It’s pretty hard to believe it’s been 14 years since we’ve had a playoff series featuring Major League Baseball’s premier rivalry. The Red Sox and Yankees will kick off their first postseason matchup since 2004 later tonight, and on paper it looks to be a doozy. Two 100-win juggernauts. Over $400 million in combined payroll. Stars all over the diamond. History everywhere. I can’t wait.
I’ll be breaking down both sides of this series, and then picking a winner at the end. But before we get into all of that, let’s take a little trip down memory lane:
Okay, glad we got that out of our systems. On to the good stuff.
The Red Sox led the majors in just about every major offensive category this season. They placed first in total runs, batting average, on-base percentage, slugging, and wOBA. Boston was led by MVP-caliber seasons from Mookie Betts (.346/.438/.640) and JD Martinez (.330/.402/.629), though the Sox received significant contributions from others as well. Andrew Benintendi improved dramatically on his rookie campaign. Jackie Bradley Jr. slashed .282/.349/.502 over his final 284 plate appearances after a dismal start. Xander Bogaerts finally shook off his second half demons to post a career year.
And yet, there are some holes, and question marks (specifically at second base, third base, and catcher). Meanwhile, the Yankees offense is just as potent, if not more so. The Bronx Bombers tied the Dodgers for the best wRC+ in baseball (the Red Sox were a close 3rd). They also broke the Major League record for home runs in a season, with 269. That last one is a big point in the Yankees favor, as teams who hit more HR tend to have more success in October.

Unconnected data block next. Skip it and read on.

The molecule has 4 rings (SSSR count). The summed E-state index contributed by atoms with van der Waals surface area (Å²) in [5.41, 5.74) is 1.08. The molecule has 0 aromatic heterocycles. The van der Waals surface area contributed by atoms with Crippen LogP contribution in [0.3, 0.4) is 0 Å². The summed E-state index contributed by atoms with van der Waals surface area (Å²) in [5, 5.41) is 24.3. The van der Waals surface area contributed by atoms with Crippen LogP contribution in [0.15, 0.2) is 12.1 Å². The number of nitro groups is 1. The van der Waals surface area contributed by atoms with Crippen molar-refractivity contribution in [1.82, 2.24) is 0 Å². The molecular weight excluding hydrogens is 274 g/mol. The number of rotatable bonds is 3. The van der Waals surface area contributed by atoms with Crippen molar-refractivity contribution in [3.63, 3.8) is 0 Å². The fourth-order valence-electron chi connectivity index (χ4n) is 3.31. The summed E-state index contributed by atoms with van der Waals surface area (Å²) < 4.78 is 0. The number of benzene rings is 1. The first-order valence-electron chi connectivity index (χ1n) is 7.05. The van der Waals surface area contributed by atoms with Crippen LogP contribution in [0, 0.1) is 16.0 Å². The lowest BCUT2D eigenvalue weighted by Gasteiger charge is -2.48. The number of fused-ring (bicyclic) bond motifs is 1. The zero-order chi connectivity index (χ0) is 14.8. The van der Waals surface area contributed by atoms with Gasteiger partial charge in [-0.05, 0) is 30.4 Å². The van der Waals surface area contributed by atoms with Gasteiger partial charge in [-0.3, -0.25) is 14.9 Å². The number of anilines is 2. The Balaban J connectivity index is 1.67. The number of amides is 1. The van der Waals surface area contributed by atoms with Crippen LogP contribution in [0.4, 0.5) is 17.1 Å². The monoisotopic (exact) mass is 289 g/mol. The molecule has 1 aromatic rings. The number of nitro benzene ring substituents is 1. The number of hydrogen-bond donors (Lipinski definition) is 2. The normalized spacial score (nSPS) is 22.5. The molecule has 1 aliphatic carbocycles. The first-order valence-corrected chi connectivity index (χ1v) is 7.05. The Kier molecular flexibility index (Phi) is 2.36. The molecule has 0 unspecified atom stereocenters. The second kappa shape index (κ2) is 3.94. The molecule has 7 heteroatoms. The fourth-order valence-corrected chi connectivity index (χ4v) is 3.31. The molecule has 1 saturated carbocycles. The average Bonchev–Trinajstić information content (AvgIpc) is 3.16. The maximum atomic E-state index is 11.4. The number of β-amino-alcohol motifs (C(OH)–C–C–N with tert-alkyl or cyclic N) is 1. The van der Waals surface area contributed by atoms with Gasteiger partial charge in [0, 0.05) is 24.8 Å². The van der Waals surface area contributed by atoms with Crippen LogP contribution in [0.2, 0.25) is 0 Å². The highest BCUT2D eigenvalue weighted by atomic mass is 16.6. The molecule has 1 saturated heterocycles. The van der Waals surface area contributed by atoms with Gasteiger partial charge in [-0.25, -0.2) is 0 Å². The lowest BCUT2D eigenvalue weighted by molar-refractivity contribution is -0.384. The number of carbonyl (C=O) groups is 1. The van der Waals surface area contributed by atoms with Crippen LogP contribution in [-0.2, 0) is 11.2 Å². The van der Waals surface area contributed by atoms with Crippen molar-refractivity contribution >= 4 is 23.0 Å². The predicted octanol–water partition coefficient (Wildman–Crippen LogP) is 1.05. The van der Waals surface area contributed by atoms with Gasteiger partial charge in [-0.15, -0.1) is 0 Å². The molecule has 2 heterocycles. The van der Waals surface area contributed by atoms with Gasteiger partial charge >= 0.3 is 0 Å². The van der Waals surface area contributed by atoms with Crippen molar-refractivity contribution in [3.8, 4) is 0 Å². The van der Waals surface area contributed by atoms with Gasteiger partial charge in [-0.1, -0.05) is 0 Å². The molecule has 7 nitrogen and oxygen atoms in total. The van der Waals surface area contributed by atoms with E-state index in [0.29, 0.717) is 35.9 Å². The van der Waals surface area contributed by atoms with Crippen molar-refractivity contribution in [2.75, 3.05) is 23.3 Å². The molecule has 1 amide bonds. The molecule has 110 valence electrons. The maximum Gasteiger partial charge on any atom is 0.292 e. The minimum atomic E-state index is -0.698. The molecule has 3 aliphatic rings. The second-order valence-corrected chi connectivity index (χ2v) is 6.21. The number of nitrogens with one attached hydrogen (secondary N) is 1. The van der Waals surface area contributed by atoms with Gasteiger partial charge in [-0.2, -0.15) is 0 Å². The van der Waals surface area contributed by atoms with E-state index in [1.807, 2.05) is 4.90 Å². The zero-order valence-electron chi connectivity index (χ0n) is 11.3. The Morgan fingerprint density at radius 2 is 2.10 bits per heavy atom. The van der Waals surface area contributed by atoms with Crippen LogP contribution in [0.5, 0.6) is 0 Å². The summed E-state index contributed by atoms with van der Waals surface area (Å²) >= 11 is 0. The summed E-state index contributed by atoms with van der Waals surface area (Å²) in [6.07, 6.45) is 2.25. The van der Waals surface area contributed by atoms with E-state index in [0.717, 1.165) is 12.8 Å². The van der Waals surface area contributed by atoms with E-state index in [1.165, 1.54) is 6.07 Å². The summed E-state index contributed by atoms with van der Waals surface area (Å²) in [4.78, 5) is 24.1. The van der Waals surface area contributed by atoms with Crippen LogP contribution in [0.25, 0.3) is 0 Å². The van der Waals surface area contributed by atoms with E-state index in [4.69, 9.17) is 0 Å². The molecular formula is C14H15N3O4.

The slugging starts with Giancarlo Stanton and Aaron Judge, who both homered in Wednesday’s Wild Card game. Luke Voit has been a revelation at first base, where his 188 OPS+ over 148 PA has lengthened an already long lineup and provided a boon desperately needed after poor seasons from Greg Bird and Gary Sanchez. That’s not to mention the production from rookies Miguel Andujar and Gleybar Torres. Plus, Brian Cashman was able to throw former NL MVP Andrew McCutchen into the mix in August.
The Sox have a great offense, but it feels like New York’s is a bit more formidable for this time of year.
Slight Edge: Yankees
Here’s how the first three starting pitching matchups seem to be shaking out:
Game 1 – J.A. Happ vs. Chris Sale
Game 2 – Mashiro Tanaka vs. David Price
Game 3 – Rick Porcello vs. Luis Severino
That certainly feels like it favors the Red Sox. Three AL Cy Young Award winners should be enough to tip this category in Boston’s favor. That is, until you include each pitcher’s career postseason ERA…
Game 1 – J.A. Happ (3.72) vs. Chris Sale (8.38)
Game 2 – Masahiro Tanaka (1.44) vs. David Price (5.03)
Game 3 – Rick Porcello (5.47) vs. Luis Severino (4.50)
Look, I get it. Postseason baseball is a small sample size, and past performance isn’t always indicative of future performance, especially in that scenario. But it’s hard to feel too confident, given Price’s non-Rays playoff history, Porcello’s inability to keep the ball in the yard, and Sale’s dip in velocity since returning from multiple summer DL stints. The Yankees starters might not have the same upside, but they certainly feel less volatile. The Happ acquisition continues to loom large. He’s undefeated since joining the Yankees, and has a career 2.98 ERA against the Red Sox. If he can beat Sale in Game 1, it’ll be a bad omen for the Sox’s chances through the weekend. I’m choosing to trust that the Red Sox starters are ready to turn a corner this postseason, but I don’t feel great about it.